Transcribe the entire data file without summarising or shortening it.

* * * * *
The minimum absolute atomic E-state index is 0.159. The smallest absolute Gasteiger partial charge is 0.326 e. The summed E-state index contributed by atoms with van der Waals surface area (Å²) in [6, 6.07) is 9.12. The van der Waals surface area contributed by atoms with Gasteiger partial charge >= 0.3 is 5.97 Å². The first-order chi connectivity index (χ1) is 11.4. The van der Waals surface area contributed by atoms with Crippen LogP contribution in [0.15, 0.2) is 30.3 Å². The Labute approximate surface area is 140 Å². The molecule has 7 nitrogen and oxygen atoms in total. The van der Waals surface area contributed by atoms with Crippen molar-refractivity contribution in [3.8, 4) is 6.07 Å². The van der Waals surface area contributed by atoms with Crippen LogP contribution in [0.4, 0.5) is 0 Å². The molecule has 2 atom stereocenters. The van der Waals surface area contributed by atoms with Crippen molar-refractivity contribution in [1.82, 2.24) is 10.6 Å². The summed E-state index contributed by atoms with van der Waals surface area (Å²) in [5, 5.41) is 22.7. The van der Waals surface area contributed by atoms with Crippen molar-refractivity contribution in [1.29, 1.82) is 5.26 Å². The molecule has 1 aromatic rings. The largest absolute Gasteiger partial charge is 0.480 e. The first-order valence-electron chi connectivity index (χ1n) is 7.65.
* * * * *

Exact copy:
The minimum absolute atomic E-state index is 0.159. The smallest absolute Gasteiger partial charge is 0.326 e. The summed E-state index contributed by atoms with van der Waals surface area (Å²) in [6, 6.07) is 9.12. The van der Waals surface area contributed by atoms with Gasteiger partial charge >= 0.3 is 5.97 Å². The first-order chi connectivity index (χ1) is 11.4. The van der Waals surface area contributed by atoms with Crippen LogP contribution in [0.15, 0.2) is 30.3 Å². The Labute approximate surface area is 140 Å². The molecule has 7 nitrogen and oxygen atoms in total. The van der Waals surface area contributed by atoms with Crippen molar-refractivity contribution in [3.8, 4) is 6.07 Å². The van der Waals surface area contributed by atoms with Crippen LogP contribution in [0.4, 0.5) is 0 Å². The molecule has 2 atom stereocenters. The van der Waals surface area contributed by atoms with Crippen molar-refractivity contribution in [1.82, 2.24) is 10.6 Å². The summed E-state index contributed by atoms with van der Waals surface area (Å²) in [5, 5.41) is 22.7. The van der Waals surface area contributed by atoms with Crippen molar-refractivity contribution in [1.29, 1.82) is 5.26 Å². The molecule has 1 aromatic rings. The largest absolute Gasteiger partial charge is 0.480 e. The first-order valence-electron chi connectivity index (χ1n) is 7.65.